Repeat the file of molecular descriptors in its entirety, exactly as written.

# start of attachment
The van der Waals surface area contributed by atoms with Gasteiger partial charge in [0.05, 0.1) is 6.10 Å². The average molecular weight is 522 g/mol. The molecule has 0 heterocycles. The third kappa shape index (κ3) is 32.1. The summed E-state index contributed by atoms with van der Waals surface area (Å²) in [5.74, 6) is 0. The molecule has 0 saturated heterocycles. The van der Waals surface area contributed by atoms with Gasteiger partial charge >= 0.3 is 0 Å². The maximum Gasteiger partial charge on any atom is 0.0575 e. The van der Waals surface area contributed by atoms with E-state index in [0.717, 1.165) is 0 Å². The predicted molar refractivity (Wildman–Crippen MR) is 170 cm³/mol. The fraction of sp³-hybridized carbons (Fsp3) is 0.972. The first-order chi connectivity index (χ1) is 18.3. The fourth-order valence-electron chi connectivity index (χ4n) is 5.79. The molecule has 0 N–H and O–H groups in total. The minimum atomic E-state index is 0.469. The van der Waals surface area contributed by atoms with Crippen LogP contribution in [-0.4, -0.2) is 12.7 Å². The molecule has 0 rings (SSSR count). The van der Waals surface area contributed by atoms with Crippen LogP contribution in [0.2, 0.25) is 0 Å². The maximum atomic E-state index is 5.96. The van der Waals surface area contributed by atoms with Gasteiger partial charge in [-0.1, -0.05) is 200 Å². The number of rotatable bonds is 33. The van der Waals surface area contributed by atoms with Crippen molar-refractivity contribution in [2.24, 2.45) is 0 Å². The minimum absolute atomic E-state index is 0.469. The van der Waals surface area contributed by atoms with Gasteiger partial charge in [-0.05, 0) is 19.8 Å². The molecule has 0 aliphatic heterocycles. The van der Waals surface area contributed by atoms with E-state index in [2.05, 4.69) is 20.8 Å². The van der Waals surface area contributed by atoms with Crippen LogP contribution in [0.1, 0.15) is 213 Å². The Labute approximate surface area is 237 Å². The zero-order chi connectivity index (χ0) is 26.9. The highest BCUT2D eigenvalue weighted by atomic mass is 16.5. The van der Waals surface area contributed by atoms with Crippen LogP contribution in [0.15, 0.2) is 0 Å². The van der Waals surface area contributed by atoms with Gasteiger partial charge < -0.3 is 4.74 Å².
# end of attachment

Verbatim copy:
The van der Waals surface area contributed by atoms with Gasteiger partial charge in [0.05, 0.1) is 6.10 Å². The average molecular weight is 522 g/mol. The molecule has 0 heterocycles. The third kappa shape index (κ3) is 32.1. The summed E-state index contributed by atoms with van der Waals surface area (Å²) in [5.74, 6) is 0. The molecule has 0 saturated heterocycles. The van der Waals surface area contributed by atoms with Gasteiger partial charge >= 0.3 is 0 Å². The maximum Gasteiger partial charge on any atom is 0.0575 e. The van der Waals surface area contributed by atoms with E-state index in [0.717, 1.165) is 0 Å². The predicted molar refractivity (Wildman–Crippen MR) is 170 cm³/mol. The fraction of sp³-hybridized carbons (Fsp3) is 0.972. The first-order chi connectivity index (χ1) is 18.3. The fourth-order valence-electron chi connectivity index (χ4n) is 5.79. The molecule has 0 N–H and O–H groups in total. The minimum atomic E-state index is 0.469. The van der Waals surface area contributed by atoms with Crippen LogP contribution in [-0.4, -0.2) is 12.7 Å². The molecule has 0 rings (SSSR count). The van der Waals surface area contributed by atoms with Crippen LogP contribution in [0.2, 0.25) is 0 Å². The maximum atomic E-state index is 5.96. The van der Waals surface area contributed by atoms with Gasteiger partial charge in [-0.1, -0.05) is 200 Å². The number of rotatable bonds is 33. The van der Waals surface area contributed by atoms with Crippen molar-refractivity contribution in [2.24, 2.45) is 0 Å². The minimum absolute atomic E-state index is 0.469. The van der Waals surface area contributed by atoms with Gasteiger partial charge in [-0.05, 0) is 19.8 Å². The molecule has 0 aliphatic heterocycles. The van der Waals surface area contributed by atoms with E-state index in [2.05, 4.69) is 20.8 Å². The van der Waals surface area contributed by atoms with Crippen LogP contribution in [0.1, 0.15) is 213 Å². The Labute approximate surface area is 237 Å². The zero-order chi connectivity index (χ0) is 26.9. The highest BCUT2D eigenvalue weighted by atomic mass is 16.5. The van der Waals surface area contributed by atoms with Crippen LogP contribution in [0.15, 0.2) is 0 Å². The van der Waals surface area contributed by atoms with Gasteiger partial charge < -0.3 is 4.74 Å².